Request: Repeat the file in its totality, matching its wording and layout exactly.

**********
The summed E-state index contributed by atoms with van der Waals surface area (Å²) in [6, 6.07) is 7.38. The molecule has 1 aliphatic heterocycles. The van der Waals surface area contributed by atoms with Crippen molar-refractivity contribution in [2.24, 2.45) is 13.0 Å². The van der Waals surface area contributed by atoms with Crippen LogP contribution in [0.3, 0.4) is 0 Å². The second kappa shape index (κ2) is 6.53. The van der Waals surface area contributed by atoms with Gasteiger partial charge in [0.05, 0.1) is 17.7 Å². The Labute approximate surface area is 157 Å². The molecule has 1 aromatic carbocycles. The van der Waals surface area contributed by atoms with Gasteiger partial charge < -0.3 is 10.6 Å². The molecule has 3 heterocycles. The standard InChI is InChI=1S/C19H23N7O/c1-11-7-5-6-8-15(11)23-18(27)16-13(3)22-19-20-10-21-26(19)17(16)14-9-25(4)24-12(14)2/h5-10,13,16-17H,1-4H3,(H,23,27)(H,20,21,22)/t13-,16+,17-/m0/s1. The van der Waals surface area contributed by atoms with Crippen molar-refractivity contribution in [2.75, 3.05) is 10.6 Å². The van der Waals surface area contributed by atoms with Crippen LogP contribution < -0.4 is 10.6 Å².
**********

The summed E-state index contributed by atoms with van der Waals surface area (Å²) in [6, 6.07) is 7.38. The molecule has 1 aliphatic heterocycles. The van der Waals surface area contributed by atoms with Crippen molar-refractivity contribution in [2.24, 2.45) is 13.0 Å². The van der Waals surface area contributed by atoms with Crippen LogP contribution in [0.3, 0.4) is 0 Å². The second kappa shape index (κ2) is 6.53. The van der Waals surface area contributed by atoms with Gasteiger partial charge in [0.05, 0.1) is 17.7 Å². The Labute approximate surface area is 157 Å². The molecule has 1 aromatic carbocycles. The van der Waals surface area contributed by atoms with Gasteiger partial charge < -0.3 is 10.6 Å². The molecule has 3 heterocycles. The standard InChI is InChI=1S/C19H23N7O/c1-11-7-5-6-8-15(11)23-18(27)16-13(3)22-19-20-10-21-26(19)17(16)14-9-25(4)24-12(14)2/h5-10,13,16-17H,1-4H3,(H,23,27)(H,20,21,22)/t13-,16+,17-/m0/s1. The van der Waals surface area contributed by atoms with Crippen molar-refractivity contribution in [2.75, 3.05) is 10.6 Å². The van der Waals surface area contributed by atoms with Crippen LogP contribution < -0.4 is 10.6 Å².